Women's Health

4 Things Every Woman with Breast Cancer Should Know

While a breast cancer diagnosis is enough to drive anyone into a fit of worry and concern, Tina German RN, CBPN-IC, a certified breast patient navigator at TriHealth, reminds women they are not alone – or helpless.

“It’s not a curse. Many cancers are diagnosed in such early stages that we can actually cure you. This is not a death sentence,” she says.

Tip #1: Be in Information-Gathering Mode

Tina strongly encourages her patients to be advocates for their health, through asking questions at each doctor appointment and actively seeking information from reliable websites. “Be in information-gathering mode, so you don’t have to look back saying ‘I wish I would have, could have or should have,’” she explains.

Tip #2: Make Educated Decisions

“Everybody’s first thought is to cut it out and get rid of it,” Tina says. She reminds her patients to do all the research they can on their specific type of breast cancer and to fully digest it, in collaboration with their doctor, before making a decision on what treatment option they would like to pursue.

“I hate to tell people you could do two operations, because it’s hard, but if you have any doubts at all, go with the least invasive and see what the final results are,” she points out. “You can always take more off, but you can never put it back.”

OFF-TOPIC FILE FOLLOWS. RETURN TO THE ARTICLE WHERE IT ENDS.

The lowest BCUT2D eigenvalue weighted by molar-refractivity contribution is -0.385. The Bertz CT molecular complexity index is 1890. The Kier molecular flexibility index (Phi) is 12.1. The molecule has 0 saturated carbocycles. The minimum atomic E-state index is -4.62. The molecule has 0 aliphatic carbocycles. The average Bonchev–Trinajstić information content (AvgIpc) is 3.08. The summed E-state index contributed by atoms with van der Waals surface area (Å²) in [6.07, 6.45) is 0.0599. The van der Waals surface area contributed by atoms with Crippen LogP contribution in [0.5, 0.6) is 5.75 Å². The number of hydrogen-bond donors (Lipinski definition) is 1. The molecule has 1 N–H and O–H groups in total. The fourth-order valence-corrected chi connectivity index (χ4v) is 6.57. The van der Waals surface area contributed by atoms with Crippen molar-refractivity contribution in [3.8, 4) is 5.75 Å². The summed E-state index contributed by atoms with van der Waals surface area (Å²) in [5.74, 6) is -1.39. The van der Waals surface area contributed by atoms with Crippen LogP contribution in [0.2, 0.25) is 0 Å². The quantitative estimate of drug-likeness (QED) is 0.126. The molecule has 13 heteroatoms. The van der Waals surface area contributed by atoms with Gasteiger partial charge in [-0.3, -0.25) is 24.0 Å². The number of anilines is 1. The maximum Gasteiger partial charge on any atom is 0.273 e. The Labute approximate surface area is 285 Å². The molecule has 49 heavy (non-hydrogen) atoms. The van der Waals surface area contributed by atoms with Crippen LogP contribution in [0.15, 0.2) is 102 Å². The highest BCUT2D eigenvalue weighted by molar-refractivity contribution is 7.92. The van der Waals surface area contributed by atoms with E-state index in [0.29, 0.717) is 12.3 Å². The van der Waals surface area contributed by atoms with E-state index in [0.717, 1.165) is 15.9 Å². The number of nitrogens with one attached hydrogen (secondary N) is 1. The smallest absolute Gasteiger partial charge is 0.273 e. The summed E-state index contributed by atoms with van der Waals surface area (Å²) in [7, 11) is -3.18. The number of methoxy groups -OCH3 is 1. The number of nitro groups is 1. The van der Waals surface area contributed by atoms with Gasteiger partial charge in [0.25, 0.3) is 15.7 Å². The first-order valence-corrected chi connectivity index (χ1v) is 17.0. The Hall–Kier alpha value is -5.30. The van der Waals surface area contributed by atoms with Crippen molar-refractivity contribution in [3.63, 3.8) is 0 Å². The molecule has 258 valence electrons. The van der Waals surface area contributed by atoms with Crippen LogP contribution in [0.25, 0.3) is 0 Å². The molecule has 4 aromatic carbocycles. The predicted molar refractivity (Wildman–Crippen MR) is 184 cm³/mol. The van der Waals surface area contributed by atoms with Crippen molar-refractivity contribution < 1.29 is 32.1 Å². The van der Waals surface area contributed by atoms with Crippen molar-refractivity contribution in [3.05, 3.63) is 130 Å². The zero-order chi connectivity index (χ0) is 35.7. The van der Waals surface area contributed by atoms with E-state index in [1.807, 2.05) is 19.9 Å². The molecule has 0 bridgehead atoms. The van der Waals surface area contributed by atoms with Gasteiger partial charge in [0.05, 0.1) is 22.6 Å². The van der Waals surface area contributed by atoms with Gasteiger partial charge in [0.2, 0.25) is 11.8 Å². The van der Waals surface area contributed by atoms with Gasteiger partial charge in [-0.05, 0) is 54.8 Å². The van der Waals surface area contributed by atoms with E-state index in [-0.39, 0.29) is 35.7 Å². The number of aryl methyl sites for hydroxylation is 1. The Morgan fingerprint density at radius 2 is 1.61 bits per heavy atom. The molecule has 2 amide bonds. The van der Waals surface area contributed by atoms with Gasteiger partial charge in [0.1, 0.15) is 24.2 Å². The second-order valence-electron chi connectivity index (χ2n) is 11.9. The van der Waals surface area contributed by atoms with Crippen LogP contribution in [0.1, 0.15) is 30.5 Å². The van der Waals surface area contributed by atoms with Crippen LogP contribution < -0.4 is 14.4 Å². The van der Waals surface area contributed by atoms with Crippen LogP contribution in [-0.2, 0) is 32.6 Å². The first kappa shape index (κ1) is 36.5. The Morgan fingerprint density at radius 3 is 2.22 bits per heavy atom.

Tip #3: Accept Help

When friends, family or colleagues offer to cook meals for your family, run errands or perform household chores, it’s okay to accept help. “Don’t be embarrassed to have people help you out. It’s life. They wouldn’t ask if they didn’t want to help,” Tina says.

Tip #4: Talk Openly with Loved Ones

Tina says not to shield your children, family or friends from your diagnosis. “There are some people who say, ‘I don’t want to tell my family.’ That’s okay for now, but you can’t keep it a secret forever.”

If your children are younger, Tina says you don’t need to go into deep detail, and to let their questions guide your discussion. You will probably notice that teenagers will not want to discuss the cancer diagnosis; however, you do need to be open with them.

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